amiracist

i have decided to resume the series on ‘How to be One bit Less Racist’ with this piece by my friend, Andy Vaughn. The interruption and focus on some of the bigger questions i though was completely important and necessary, but i also still see these seemingly tinier aspects as crucial to us starting to retrain our minds and thoughts and become less racist in the day to day interactions we have with people, while keeping in mind that the big issues still very much need to be dealt with. Here is Andy:

It took me a full four months before I realized what was actually being said. It was just four letters, yet it carried the social weight of a two ton Tessie.

“They”

Over and over I would hear a casual remark about the mysterious “They”. But who were these “They” that kept being dropped into casual conversation and snide remark?

I had just moved to beautiful South Africa and traveled around the countryside as a full time missionary. I stayed in homes and churches of every variety of home found in the Rainbow Nation. No matter where I stayed, I kept hearing about “They”, and as I stood over a lekker braai fire I finally pieced it all together.

“They” were the faceless, nameless murderers, thieves, skelm, and scallywags that were making South Africa hemorrhage fear and terror.

‘Did you hear “They” robbed another farm? Killed the boer, and then raped the wife.’

‘Eish, bout – not again’.

I wasn’t sure if “They” was a Soweto street gang or something else, because if I was tracking the tones and knowing looks correctly, everyone had a pretty good idea what was being said (or implied) by “They”.

“They” = “I want to blame the blacks, but don’t want to sound racist”

It wasn’t ever“Two boys stole my cousin’s bakkie”, it was always “THEY stole my cousin’s bakkie”.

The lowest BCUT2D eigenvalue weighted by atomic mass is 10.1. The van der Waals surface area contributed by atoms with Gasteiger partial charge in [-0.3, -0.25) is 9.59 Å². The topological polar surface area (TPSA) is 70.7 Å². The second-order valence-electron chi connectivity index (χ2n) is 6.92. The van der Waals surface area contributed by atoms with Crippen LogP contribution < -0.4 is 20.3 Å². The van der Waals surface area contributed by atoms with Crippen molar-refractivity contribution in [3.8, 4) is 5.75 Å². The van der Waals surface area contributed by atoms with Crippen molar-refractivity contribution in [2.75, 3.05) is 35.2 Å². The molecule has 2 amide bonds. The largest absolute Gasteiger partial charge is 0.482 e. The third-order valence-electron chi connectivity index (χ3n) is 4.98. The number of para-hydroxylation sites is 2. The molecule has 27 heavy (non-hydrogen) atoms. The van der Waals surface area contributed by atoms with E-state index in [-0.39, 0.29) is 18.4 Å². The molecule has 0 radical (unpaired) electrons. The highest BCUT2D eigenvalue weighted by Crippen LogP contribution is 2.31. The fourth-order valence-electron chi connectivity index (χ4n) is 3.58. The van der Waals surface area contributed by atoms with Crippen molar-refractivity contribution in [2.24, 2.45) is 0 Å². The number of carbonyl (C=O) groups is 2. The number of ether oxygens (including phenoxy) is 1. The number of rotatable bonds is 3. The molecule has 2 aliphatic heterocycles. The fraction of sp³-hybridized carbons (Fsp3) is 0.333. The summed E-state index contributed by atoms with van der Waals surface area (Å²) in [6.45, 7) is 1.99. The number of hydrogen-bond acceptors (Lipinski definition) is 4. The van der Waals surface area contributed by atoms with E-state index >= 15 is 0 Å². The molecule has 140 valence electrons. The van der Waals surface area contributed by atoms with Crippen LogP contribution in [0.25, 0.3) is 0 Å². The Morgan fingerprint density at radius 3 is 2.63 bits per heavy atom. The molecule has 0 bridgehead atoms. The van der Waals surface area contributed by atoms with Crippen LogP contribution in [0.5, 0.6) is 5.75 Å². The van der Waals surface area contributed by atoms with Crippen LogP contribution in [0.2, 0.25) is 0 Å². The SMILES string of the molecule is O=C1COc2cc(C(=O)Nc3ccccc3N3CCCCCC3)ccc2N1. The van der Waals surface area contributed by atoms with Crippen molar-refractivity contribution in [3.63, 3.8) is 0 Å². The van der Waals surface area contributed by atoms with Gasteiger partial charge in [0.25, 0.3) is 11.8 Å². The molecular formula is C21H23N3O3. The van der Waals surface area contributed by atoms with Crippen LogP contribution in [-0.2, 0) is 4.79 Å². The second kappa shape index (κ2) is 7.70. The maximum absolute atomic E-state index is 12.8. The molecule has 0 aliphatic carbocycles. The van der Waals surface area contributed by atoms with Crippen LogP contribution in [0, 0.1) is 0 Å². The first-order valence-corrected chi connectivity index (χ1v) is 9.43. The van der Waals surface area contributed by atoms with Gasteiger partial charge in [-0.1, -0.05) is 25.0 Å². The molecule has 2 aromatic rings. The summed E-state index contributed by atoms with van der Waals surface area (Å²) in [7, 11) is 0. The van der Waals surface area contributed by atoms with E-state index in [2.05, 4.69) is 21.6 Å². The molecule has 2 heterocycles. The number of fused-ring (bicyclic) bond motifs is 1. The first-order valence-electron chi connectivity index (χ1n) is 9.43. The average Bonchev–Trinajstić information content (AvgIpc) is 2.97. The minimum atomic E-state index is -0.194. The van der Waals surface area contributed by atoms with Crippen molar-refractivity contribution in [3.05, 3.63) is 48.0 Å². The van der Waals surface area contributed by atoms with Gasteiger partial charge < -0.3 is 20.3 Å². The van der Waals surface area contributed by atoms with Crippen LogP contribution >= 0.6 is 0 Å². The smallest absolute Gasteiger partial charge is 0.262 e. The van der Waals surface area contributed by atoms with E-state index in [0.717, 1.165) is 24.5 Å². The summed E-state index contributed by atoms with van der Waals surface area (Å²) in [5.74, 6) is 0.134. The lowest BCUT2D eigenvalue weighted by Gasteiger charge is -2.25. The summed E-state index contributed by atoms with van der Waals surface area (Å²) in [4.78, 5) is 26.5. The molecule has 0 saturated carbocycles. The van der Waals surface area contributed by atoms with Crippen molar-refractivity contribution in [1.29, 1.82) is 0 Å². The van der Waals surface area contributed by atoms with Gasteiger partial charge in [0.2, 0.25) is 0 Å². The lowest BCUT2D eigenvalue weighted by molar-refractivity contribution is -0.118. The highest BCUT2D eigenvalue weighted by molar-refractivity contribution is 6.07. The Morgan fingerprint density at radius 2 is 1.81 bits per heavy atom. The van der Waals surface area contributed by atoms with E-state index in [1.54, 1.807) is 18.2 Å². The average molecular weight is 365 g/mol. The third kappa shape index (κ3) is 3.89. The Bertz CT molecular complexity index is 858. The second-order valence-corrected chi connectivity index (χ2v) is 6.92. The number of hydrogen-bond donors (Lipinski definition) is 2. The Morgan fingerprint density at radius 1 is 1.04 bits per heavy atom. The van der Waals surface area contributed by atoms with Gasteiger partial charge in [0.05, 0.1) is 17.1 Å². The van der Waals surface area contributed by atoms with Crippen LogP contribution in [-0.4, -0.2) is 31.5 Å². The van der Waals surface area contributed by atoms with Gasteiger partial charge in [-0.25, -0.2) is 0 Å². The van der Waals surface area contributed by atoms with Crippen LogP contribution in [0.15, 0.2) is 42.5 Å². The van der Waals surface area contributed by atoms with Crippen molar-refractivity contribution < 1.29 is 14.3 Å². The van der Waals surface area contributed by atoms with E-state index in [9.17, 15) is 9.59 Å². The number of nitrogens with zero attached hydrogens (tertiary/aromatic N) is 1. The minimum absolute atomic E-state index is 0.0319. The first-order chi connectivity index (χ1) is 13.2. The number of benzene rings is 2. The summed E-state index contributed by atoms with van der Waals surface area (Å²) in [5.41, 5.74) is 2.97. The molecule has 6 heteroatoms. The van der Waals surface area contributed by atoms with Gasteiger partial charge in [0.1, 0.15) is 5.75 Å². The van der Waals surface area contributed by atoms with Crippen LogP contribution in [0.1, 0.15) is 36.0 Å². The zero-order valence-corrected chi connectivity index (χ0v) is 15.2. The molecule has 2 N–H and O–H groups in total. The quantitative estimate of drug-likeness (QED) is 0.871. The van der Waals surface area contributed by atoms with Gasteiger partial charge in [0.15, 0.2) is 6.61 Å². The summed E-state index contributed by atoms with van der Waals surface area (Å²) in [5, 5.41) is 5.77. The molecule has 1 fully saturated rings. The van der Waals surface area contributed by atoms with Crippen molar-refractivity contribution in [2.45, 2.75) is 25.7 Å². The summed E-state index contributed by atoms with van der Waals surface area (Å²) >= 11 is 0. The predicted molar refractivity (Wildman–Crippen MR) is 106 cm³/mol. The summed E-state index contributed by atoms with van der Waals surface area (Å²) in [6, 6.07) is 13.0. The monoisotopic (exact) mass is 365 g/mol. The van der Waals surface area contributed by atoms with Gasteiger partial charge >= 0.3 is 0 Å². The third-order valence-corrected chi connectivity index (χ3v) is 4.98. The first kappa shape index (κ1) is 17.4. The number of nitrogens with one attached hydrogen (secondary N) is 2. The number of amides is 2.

One way we can become a tiny bit less racist, is to say the words we mean. This leads to accountability, which (hopefully) leads to some remorse. When we drop the linguistic gymnastics designed to get our all too racist point across without being held accountable, then we hear ourselves say things that should shock us into repentance.

Somewhere Martin Luther is still admonishing us to “Sin boldly, but believe and rejoice in Christ even more boldly.”

When we see our hearts for what they truly are (whether it be racist, greedy, slothful, or even depressed) we can start finding the solution. We can get healed by the Master Healer. All the code talk and shifty language is just a dodgy way not deal with the real condition of our hearts and minds.

My commitment is to start saying what I really mean – and being accountable for what’s coming out of my heart and mouth. It won’t always be fun, but it’s much better than the alternative code talk so many of us have engaged in for far too long.

How about you? Is this something you’ve observed in your friends? Or maybe caught yourself being guilty of?

Maybe it’s a ‘they’ but it might also be a ‘those people’ or various other secret codes we might use to not have to say the very words we are thinking. Share your thoughts with us in the comments. 

[To catch the rest of this series, click here]

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